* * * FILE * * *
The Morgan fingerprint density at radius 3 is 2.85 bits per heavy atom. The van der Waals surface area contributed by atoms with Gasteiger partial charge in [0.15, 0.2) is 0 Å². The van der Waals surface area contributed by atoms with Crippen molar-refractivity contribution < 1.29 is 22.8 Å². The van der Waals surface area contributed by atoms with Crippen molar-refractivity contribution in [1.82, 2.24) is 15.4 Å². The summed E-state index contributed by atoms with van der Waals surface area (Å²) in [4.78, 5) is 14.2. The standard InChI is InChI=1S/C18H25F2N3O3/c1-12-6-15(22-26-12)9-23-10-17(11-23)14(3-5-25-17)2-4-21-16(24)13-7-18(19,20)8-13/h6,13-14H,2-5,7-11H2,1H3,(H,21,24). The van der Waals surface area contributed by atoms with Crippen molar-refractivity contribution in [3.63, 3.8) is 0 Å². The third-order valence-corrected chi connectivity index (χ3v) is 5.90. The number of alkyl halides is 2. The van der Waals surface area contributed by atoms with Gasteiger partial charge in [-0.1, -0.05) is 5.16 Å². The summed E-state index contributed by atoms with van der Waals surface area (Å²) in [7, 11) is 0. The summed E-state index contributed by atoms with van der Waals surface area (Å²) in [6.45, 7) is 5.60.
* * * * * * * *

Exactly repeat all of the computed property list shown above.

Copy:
The Morgan fingerprint density at radius 3 is 2.85 bits per heavy atom. The van der Waals surface area contributed by atoms with Gasteiger partial charge in [0.15, 0.2) is 0 Å². The van der Waals surface area contributed by atoms with Crippen molar-refractivity contribution < 1.29 is 22.8 Å². The van der Waals surface area contributed by atoms with Crippen molar-refractivity contribution in [1.82, 2.24) is 15.4 Å². The summed E-state index contributed by atoms with van der Waals surface area (Å²) in [4.78, 5) is 14.2. The standard InChI is InChI=1S/C18H25F2N3O3/c1-12-6-15(22-26-12)9-23-10-17(11-23)14(3-5-25-17)2-4-21-16(24)13-7-18(19,20)8-13/h6,13-14H,2-5,7-11H2,1H3,(H,21,24). The van der Waals surface area contributed by atoms with Crippen molar-refractivity contribution in [3.63, 3.8) is 0 Å². The third-order valence-corrected chi connectivity index (χ3v) is 5.90. The number of alkyl halides is 2. The van der Waals surface area contributed by atoms with Gasteiger partial charge in [-0.1, -0.05) is 5.16 Å². The summed E-state index contributed by atoms with van der Waals surface area (Å²) in [7, 11) is 0. The summed E-state index contributed by atoms with van der Waals surface area (Å²) in [6.45, 7) is 5.60.